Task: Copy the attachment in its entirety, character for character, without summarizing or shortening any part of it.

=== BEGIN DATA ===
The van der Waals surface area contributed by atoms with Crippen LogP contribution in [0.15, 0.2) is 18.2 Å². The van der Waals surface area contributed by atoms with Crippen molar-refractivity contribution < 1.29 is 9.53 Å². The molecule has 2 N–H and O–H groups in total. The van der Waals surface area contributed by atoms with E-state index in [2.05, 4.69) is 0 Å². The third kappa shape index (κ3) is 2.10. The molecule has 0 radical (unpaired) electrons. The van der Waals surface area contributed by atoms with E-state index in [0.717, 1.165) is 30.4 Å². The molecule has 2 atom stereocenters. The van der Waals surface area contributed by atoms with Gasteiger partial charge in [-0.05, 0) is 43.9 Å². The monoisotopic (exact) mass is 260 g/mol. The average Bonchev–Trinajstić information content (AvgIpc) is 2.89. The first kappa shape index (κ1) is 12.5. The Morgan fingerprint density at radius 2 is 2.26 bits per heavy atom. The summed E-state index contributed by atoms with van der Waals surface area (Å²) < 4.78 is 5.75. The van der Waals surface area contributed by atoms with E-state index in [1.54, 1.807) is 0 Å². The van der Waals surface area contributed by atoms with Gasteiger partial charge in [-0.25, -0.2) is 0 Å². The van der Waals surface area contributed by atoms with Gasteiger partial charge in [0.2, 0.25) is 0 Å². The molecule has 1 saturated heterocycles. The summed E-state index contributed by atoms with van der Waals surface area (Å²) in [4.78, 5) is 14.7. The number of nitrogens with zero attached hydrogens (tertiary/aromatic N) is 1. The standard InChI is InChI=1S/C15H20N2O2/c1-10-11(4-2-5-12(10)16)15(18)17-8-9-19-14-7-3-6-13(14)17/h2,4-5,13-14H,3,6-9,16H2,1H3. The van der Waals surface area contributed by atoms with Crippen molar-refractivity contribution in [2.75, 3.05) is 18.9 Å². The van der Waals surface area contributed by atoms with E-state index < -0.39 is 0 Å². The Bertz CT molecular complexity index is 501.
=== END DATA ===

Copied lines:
The van der Waals surface area contributed by atoms with Crippen LogP contribution in [0.15, 0.2) is 18.2 Å². The van der Waals surface area contributed by atoms with Crippen molar-refractivity contribution < 1.29 is 9.53 Å². The molecule has 2 N–H and O–H groups in total. The van der Waals surface area contributed by atoms with E-state index in [2.05, 4.69) is 0 Å². The third kappa shape index (κ3) is 2.10. The molecule has 0 radical (unpaired) electrons. The van der Waals surface area contributed by atoms with E-state index in [0.717, 1.165) is 30.4 Å². The molecule has 2 atom stereocenters. The van der Waals surface area contributed by atoms with Gasteiger partial charge in [-0.05, 0) is 43.9 Å². The monoisotopic (exact) mass is 260 g/mol. The average Bonchev–Trinajstić information content (AvgIpc) is 2.89. The first kappa shape index (κ1) is 12.5. The Morgan fingerprint density at radius 2 is 2.26 bits per heavy atom. The summed E-state index contributed by atoms with van der Waals surface area (Å²) < 4.78 is 5.75. The van der Waals surface area contributed by atoms with E-state index in [1.54, 1.807) is 0 Å². The van der Waals surface area contributed by atoms with Gasteiger partial charge in [-0.25, -0.2) is 0 Å². The van der Waals surface area contributed by atoms with Gasteiger partial charge in [0.2, 0.25) is 0 Å². The molecule has 1 saturated heterocycles. The summed E-state index contributed by atoms with van der Waals surface area (Å²) in [4.78, 5) is 14.7. The number of nitrogens with zero attached hydrogens (tertiary/aromatic N) is 1. The standard InChI is InChI=1S/C15H20N2O2/c1-10-11(4-2-5-12(10)16)15(18)17-8-9-19-14-7-3-6-13(14)17/h2,4-5,13-14H,3,6-9,16H2,1H3. The van der Waals surface area contributed by atoms with Crippen molar-refractivity contribution in [2.75, 3.05) is 18.9 Å². The van der Waals surface area contributed by atoms with E-state index < -0.39 is 0 Å². The Bertz CT molecular complexity index is 501.